Q. What is an uninterruptable power supply?
uninterruptable power supply (or UPS) is essentially a back-up battery for your computer or
other electronics system in the event of a power failure (blackout) or other electrical line
problems. In the occurrence of a blackout, for example, your computer would continue to draw
power from the UPS thus allowing you to save your work and shutdown your system properly
without data loss or interruption of service.
Q. What are the types of uninterruptable power supplies?
A. The common type is AC/AC, where the energy source is the AC line (120VAC or 240 VAC),
and the output is the same voltage through an inverter. The more efficient type is AC/DC, where
the UPS delivers the DC voltages needed by the system.
Q. How about some examples of AC/DC UPS ?
A. Custom UPS
are often designed at PowerStream to deliver the DC voltages required by the system, thus
eliminating inefficiencies in the power conversion, and simplifying the equipment. For example,
a telecommunications unit designed to run on a -48V bus gets the -48V directly from the UPS. A
mobile cart containing a computer, printer, and scanner gets +12, -12, +5, and +3.3 V directly
from the UPS for the computer, printer, and scanner, and the monitor gets 120VAC from an
inverter circuit also included in the UPS. Thus the battery energy is used more efficiently,
giving longer service between charges.
Q: What provides the power when the mains supply fails?
A: A battery inside the UPS takes over and produces fresh alternating current via an inverter.
Though these are usually lead-acid batteries, the acid is in the form of a gel and the
batteries are sealed and require no maintenance.
Q. What is a brownout?
A. A brownout is more or less the
opposite of a power surge, where voltage falls below normal levels.
Q: How long can I expect the batteries to last?
Depends upon the specification of the batteries used. On larger equipment (above around 5kVA)
you can often specify 10-year design life batteries. Unless you do so, the manufacturer will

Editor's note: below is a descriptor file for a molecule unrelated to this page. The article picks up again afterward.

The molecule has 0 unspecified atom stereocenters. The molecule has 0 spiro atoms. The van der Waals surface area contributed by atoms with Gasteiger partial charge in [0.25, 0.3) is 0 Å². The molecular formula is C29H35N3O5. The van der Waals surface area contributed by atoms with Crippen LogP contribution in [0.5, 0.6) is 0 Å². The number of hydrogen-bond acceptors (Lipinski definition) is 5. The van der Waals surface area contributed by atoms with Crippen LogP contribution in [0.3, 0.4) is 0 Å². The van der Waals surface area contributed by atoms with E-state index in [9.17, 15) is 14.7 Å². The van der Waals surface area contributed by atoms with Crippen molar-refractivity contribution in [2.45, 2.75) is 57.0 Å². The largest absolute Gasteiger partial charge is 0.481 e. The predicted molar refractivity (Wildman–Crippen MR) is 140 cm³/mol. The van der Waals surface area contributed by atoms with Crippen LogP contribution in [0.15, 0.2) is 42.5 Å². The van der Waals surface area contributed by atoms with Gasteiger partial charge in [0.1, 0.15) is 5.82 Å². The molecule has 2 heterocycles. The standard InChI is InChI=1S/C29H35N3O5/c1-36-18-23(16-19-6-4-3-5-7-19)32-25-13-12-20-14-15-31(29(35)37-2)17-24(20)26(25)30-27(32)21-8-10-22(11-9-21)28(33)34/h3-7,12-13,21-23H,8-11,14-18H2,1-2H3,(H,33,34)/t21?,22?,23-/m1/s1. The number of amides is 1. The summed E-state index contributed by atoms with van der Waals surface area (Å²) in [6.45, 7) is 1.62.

fit standard batteries. These should be renewed at around four years - by then even if they
haven't failed the runtime will be deteriorating.
Battery life depends upon a number of issues, particularly
temperature and the number of 'deep discharges' experienced. Battery life is halved for every
10 degrees (C) temperature increase above it's specified operating temperature (usually 25
degrees (C). UPS batteries are designed for maximum life in 'typical' use, which means long
periods at continuous low charge and occasional minor discharges. So-called 'deep' discharges
on a repeated basis will reduce the life of the battery.
Q. What is a power surge?
A. A power surge is a rise in
voltage that goes above normal levels, potentially overloading any active equipment.
Q: What is meant by 'On-line' and Off-line' UPS?
are two basic types of UPS in modern use. The first, known as 'Off-line', passes through
incoming mains power to the output sockets while the supply is good. It monitors the line
constantly for a major voltage drop that signifies power failure. It then switches on it's
inverter (the part that produces output alternating current from it's inverter) and supplies
output power from the battery or batteries until the mains voltage has been restored and is
stable for a period of time. There is by definition a momentary power loss during switchover,
but typically of around five milliseconds, which is insignificant to most loads. According to
how much you pay for your UPS, you may get some conditioning of the mains power that is passed
through under normal conditions, and you may get a genuine sine-wave output as opposed to the
square-wave or trapezoidal wave that you will find on the cheaper products.
The second type is known as an 'On-line' design because it's
inverter is 'on-line' permanently. In this design, all the incoming power is always converted
to direct current, which both tops up the batteries and feeds the inverter. The inverter is
constantly producing fresh alternating current to supply the load. When the mains goes off, the
batteries are still holding up the incoming DC supply to the inverter, so the load continues to
be supplied with absolutely no break whatsoever. The inverter is a constant-duty inverter, so
this costs a little more. In any reputable on-line UPS, there is also a fail-safe mechanism
known as a 'Static Bypass' which on detecting failure in the inverter will throw the load on
the mercy of the mains supply, rather than letting it drop altogether. This design inherently
cleans the supply by virtue of reducing it to DC, then reconverting it to fresh AC.